If you’ve made it into Tech and survived for however long you’ve been here, congratulations. Really.

It takes a lot to be a successful student here: meetings, all-nighters, interviews and coffee. We are indestructible because of these things, and nothing can distract us from accomplishing our goals.

Take a second, though, and think about some things that are important to your life that you are probably not paying attention to.

Recently, I have noticed that so many of my friends and people around me are making a trade-off: They are sacrificing quality relationships for personal ambitions.

There is nothing wrong with making and keeping goals. Remember freshman year, though, when you moved in, fresh faced and assuming the best? It was probably one of the last times in our lives when everyone around us was the same: optimistic, slightly naive and looking to make long-lasting friends.

The friends you make in college are supposed to be your friends for life. I know that the people I met my freshman year each brought something awesome to the table, and I still try to keep in touch with all of them.

Things change, though, like your vision for your career, the organizations you want to get involved in and the amount of dedication you put into your academics. Along the way, you find that the people you used to surround yourself with are not the ones you want to keep growing with, and you change your circle of friends. Sometimes you go overboard and lose sight of your friends altogether. You become a workaholic.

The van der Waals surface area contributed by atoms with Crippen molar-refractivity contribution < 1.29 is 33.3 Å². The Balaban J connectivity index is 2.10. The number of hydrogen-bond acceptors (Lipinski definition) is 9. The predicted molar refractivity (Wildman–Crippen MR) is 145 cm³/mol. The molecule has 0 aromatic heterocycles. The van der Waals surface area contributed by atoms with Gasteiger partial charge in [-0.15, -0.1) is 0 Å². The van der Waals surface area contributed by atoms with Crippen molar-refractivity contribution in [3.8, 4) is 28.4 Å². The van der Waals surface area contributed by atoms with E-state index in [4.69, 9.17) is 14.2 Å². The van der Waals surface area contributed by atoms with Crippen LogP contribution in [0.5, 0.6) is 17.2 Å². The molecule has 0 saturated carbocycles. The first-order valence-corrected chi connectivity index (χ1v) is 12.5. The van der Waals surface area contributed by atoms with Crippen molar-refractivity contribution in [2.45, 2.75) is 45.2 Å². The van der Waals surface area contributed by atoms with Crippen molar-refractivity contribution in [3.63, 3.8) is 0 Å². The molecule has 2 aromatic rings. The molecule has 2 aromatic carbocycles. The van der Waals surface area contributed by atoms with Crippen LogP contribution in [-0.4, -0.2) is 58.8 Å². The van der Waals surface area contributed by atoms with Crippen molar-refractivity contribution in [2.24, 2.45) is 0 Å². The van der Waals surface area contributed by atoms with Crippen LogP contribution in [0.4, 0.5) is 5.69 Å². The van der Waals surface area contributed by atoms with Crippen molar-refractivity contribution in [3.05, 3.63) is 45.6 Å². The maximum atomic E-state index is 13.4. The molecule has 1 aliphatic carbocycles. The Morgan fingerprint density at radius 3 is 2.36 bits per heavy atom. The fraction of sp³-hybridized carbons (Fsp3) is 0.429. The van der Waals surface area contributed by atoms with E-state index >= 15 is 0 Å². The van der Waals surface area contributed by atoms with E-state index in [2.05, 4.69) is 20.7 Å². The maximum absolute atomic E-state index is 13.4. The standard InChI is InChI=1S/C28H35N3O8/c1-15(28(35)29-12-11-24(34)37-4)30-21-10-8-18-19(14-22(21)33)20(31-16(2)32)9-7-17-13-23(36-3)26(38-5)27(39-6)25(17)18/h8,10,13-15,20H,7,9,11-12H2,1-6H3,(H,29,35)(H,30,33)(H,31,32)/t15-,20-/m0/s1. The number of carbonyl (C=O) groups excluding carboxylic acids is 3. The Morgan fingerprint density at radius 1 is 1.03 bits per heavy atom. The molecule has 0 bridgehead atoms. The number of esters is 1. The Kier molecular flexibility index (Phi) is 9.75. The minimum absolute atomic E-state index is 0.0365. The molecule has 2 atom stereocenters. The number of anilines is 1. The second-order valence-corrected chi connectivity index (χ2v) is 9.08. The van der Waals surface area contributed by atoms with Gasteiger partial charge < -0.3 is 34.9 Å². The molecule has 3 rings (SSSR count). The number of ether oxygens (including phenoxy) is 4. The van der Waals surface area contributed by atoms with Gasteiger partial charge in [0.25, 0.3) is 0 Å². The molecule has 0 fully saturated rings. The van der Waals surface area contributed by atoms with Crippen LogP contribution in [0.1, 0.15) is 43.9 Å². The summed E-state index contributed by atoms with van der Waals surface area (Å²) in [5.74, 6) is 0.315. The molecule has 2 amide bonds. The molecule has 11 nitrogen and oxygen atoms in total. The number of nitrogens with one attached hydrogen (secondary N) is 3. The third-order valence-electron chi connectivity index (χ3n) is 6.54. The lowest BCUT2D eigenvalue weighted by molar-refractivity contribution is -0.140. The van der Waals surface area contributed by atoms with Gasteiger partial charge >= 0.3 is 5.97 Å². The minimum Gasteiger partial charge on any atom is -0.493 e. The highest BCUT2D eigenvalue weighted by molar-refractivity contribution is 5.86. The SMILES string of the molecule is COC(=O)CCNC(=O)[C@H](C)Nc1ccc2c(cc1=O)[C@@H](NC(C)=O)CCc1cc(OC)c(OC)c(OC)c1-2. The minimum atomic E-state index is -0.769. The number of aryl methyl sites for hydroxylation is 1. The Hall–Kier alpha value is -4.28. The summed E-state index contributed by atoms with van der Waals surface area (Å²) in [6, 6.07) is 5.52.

When you realize you have come to that threshold where work and success have taken over your relationships, you have reached the breaking point. You have become so absorbed internally, dead set on what you think is best for your career, and find that you have lost your enjoyment and social life because you let go of the people that made you happy.

People overlook the fact that opportunities will come, if you have the right intentions. If you work hard, the rewards will be waiting. At the same time, though, if you lose friends among the chaotic nature of college life, you may not always have a chance to get them back, and that is a loss that cannot be easily compensated for.

I am that friend who witnesses other friends change over time. I also know that it is important to be aware of yourself and to let others know when they are forgetting the relationships in their lives, because that is always the hardest way of losing friends—when you simply drift away for no reason other than that you were not on the same page and did not have time for each other.

Set aside some time for making memories and for letting those that care about you, know that you reciprocate and respect their friendship. Keeping friends through college is such a valuable investment of your time, but it is easily forgotten about.